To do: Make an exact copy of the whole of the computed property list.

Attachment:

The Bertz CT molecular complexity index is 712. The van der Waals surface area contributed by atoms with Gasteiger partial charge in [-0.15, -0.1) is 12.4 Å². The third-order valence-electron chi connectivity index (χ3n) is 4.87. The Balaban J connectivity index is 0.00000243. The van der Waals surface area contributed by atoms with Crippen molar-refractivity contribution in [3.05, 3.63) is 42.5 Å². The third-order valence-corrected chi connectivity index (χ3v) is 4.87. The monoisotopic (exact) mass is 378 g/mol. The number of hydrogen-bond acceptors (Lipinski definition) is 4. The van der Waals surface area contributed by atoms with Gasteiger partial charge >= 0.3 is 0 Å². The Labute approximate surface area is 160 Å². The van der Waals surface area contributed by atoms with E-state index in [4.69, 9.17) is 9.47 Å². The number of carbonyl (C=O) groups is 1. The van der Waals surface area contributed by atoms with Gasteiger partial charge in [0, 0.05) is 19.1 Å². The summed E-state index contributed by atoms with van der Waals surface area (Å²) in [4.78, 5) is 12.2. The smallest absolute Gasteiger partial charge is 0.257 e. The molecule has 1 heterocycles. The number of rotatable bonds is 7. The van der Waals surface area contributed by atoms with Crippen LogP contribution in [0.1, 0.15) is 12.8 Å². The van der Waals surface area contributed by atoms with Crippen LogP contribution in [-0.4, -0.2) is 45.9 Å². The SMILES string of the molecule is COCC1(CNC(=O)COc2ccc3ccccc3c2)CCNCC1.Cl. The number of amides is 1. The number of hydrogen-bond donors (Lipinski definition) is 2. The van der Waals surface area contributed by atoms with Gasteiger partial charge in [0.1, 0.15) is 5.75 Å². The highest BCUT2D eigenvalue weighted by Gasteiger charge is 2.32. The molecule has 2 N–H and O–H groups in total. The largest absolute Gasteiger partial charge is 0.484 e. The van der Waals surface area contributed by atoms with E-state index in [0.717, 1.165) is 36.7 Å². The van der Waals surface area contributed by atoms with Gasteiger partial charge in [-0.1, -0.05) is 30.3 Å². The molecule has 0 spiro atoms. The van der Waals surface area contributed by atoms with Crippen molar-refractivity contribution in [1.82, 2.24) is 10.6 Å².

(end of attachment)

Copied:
The Bertz CT molecular complexity index is 712. The van der Waals surface area contributed by atoms with Gasteiger partial charge in [-0.15, -0.1) is 12.4 Å². The third-order valence-electron chi connectivity index (χ3n) is 4.87. The Balaban J connectivity index is 0.00000243. The van der Waals surface area contributed by atoms with Crippen molar-refractivity contribution in [3.05, 3.63) is 42.5 Å². The third-order valence-corrected chi connectivity index (χ3v) is 4.87. The monoisotopic (exact) mass is 378 g/mol. The number of hydrogen-bond acceptors (Lipinski definition) is 4. The van der Waals surface area contributed by atoms with Gasteiger partial charge >= 0.3 is 0 Å². The Labute approximate surface area is 160 Å². The van der Waals surface area contributed by atoms with E-state index in [4.69, 9.17) is 9.47 Å². The number of carbonyl (C=O) groups is 1. The van der Waals surface area contributed by atoms with Gasteiger partial charge in [0, 0.05) is 19.1 Å². The summed E-state index contributed by atoms with van der Waals surface area (Å²) in [4.78, 5) is 12.2. The smallest absolute Gasteiger partial charge is 0.257 e. The molecule has 1 heterocycles. The number of rotatable bonds is 7. The van der Waals surface area contributed by atoms with Crippen LogP contribution in [0.1, 0.15) is 12.8 Å². The van der Waals surface area contributed by atoms with Crippen LogP contribution in [-0.4, -0.2) is 45.9 Å². The SMILES string of the molecule is COCC1(CNC(=O)COc2ccc3ccccc3c2)CCNCC1.Cl. The number of amides is 1. The number of hydrogen-bond donors (Lipinski definition) is 2. The van der Waals surface area contributed by atoms with Gasteiger partial charge in [0.1, 0.15) is 5.75 Å². The highest BCUT2D eigenvalue weighted by Gasteiger charge is 2.32. The molecule has 2 N–H and O–H groups in total. The largest absolute Gasteiger partial charge is 0.484 e. The van der Waals surface area contributed by atoms with E-state index in [0.717, 1.165) is 36.7 Å². The van der Waals surface area contributed by atoms with Gasteiger partial charge in [-0.1, -0.05) is 30.3 Å². The molecule has 0 spiro atoms. The van der Waals surface area contributed by atoms with Crippen molar-refractivity contribution in [1.82, 2.24) is 10.6 Å².